Easy Tips To Modify Garden Tools For Gardeners With Back Problems

Easy Tips to Modify Garden Tools for Gardeners with Back ProblemsGardening with a bad back has its problems. However, the good news is, with simple tools modifications you can still garden. Garden tools can be adapted to alleviate the strain and stress on your back.Gardeners with back problems should keep in mind the following suggestions:

  • Keep your back straight while digging.
  • Use long-handled tools.
  • Use handle extenders to improve leverage.
  • Try to customize your own gardening and planting devices.
  • Garden in accessible garden containers:

Raised beds are large bottomless boxes that contain soil and permit drainage below.

Boxes and containers of various sizes provide successful ways to grow vegetables and flowers. Be sure to pick a container that will allow for healthy root development.

Hanging baskets can create planting space where none exists. Or, combined with a container garden, can give a double-decker growing area. Also, you can make your own pulley system by using steel hooks or rings clamped/mounted to railings or walls.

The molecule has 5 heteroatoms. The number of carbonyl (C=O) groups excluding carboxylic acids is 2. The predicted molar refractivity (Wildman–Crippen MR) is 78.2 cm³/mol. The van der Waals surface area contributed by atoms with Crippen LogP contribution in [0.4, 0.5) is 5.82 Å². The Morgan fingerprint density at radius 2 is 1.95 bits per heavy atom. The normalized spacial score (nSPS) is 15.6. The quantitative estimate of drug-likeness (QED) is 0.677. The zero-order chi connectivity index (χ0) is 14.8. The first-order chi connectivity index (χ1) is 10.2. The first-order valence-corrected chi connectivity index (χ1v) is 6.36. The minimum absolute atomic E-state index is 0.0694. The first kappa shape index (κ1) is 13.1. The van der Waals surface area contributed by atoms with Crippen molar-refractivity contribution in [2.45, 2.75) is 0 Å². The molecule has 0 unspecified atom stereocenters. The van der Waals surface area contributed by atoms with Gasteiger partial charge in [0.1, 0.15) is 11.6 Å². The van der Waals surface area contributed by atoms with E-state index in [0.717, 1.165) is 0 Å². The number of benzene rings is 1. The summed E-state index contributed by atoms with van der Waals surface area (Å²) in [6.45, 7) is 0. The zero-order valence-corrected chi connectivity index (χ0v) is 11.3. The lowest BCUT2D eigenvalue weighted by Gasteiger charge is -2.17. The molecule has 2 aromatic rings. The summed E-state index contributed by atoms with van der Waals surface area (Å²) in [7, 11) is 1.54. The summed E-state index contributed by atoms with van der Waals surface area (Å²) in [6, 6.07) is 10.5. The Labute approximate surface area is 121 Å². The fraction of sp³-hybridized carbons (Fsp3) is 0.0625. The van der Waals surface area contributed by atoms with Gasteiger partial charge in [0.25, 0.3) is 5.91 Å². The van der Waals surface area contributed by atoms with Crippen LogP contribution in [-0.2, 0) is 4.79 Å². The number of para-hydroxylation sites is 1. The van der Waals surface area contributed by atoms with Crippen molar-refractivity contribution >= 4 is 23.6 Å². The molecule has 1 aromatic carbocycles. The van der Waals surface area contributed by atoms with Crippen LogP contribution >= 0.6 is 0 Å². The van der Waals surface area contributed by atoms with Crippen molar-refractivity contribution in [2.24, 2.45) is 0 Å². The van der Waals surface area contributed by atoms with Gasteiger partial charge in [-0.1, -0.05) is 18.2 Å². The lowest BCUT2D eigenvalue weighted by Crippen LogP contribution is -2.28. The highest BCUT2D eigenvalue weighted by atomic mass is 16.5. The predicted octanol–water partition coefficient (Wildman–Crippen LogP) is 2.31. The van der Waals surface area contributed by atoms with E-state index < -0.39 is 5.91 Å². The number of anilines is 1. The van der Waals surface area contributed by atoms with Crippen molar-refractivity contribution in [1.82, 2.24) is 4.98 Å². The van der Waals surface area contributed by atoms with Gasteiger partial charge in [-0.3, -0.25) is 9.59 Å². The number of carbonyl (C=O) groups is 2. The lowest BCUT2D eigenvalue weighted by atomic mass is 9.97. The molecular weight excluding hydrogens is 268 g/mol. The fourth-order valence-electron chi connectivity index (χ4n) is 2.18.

Table planters are shallow soil-filled trays supported on legs. Remember, 27 inches is needed for knee clearance to comfortable allow chair to fit underneath.

Deep boxes, barrel, and tubs can be used to create small raised beds for flowers, vegetables, and herbs. These containers work well for annual plants.

  • Use a stool, heavy duty 5 gallon bucket, small folding chair, or bench when you need to rest.
  • Grow flowers, plants, vegetables, or edibles that are easy to manage without much stooping or manual labor.
  • Plot out your garden tasks. Avoid numerous trip and don’t overload yourself with a lot of tools or garden equipment.
  • Make hauling your garden tools easier by using a golf bag on wheels, sturdy box, apron with large and small pockets, or basket with a variety of handles that can hold tools, plants, seeds, and other related garden supplies.
  • HandHelpers.com

For a list of books and booklets about Gardening with Back Problems, please click here.

For additional information contact your local University of Missouri Extension Center or the University of Missouri AgrAbility Project, at 1.800.995.8503.


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